Practicing letting go is one of the foundations of mindfulness. What does it mean to let go? In therapy it could mean letting go of a disappointment from the past, a relationship that’s not working out, or it could mean letting go of a plan to change someone or something. Letting go can also be less tangible. It might mean letting go of a way of thinking that creates a negative state of mind, or it could be letting go of trying to control a subtle behavior.
Here’s an easy five-step meditation you can use with yourself or your clients to practice letting go.
It’s helpful to remember that letting go is rarely a one-shot deal. You may have a sense of acceptance around a situation one day, only to have an uncomfortable sense of clinging return the next day. Your mindfulness practice can help with this process.
- Relax, and take a few mindful breaths.
- Feel the tension start to melt away from your muscles, bones, skin. Feel your facial features relax.
- Remain in this relaxed body state for a few more breaths.
- Now, as thoughts arise, bring the same sort of tension-free awareness to your thoughts.
- Let go of the urge to control the thoughts. Allow yourself to flow with all the changes that come up as you sit. Feeling spacey, blissful, or irritable? go with it. Detaching from your experience, as if you were watching a movie on a screen with pleasant curiosity. You wouldn’t jump into the screen, would you? This is what letting go mind feels like.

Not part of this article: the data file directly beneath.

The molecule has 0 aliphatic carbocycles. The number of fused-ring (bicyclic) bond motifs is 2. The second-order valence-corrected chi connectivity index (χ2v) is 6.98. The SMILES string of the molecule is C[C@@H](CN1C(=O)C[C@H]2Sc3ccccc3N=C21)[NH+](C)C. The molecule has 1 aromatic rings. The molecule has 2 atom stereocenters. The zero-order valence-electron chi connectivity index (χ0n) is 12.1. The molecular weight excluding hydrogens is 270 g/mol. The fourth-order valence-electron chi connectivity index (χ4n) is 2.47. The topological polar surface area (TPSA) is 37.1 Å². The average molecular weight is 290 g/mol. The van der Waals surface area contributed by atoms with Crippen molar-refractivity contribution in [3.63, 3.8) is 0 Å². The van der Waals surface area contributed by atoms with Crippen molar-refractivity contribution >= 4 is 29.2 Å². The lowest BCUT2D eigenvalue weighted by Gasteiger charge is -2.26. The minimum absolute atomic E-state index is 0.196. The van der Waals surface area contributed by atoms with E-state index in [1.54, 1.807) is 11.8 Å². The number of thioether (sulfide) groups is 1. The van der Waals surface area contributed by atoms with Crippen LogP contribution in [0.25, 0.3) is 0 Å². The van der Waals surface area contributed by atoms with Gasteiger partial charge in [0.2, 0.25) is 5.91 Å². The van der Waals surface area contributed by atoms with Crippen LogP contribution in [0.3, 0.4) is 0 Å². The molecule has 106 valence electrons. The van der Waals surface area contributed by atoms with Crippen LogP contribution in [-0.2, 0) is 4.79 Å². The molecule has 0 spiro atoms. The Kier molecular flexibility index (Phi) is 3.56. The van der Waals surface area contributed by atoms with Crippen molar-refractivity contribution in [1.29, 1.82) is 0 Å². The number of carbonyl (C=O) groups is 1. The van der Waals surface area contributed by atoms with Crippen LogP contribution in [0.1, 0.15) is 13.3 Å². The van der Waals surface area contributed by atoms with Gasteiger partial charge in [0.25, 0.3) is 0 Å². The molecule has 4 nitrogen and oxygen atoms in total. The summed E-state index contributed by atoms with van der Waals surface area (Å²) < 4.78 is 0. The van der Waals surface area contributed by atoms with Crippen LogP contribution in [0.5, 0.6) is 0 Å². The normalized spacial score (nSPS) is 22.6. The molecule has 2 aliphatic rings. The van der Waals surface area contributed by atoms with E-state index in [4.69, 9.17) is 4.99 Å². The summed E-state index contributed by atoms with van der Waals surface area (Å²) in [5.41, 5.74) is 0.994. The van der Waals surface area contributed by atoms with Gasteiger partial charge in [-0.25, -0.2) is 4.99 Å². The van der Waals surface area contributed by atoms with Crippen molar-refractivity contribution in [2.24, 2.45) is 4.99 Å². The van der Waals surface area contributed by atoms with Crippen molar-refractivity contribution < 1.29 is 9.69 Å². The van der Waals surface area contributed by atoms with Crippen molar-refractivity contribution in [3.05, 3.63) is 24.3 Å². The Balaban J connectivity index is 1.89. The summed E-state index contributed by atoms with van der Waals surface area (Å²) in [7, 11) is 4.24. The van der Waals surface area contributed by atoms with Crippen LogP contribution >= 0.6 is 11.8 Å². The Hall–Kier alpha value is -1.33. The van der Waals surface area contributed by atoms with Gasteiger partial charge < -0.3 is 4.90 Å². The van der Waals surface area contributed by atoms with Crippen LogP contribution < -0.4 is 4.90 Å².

It’s helpful to remember that letting go is rarely a one-shot deal. You may have a sense of acceptance around a situation one day, only to have an uncomfortable sense of clinging return the next day. This is why it’s helpful to practice mindfulness on a regular basis in a way that fits into your schedule and is helpful to you.
With regular practice, letting go will come to you with more ease.
How do you coach your clients in letting go? Let us know.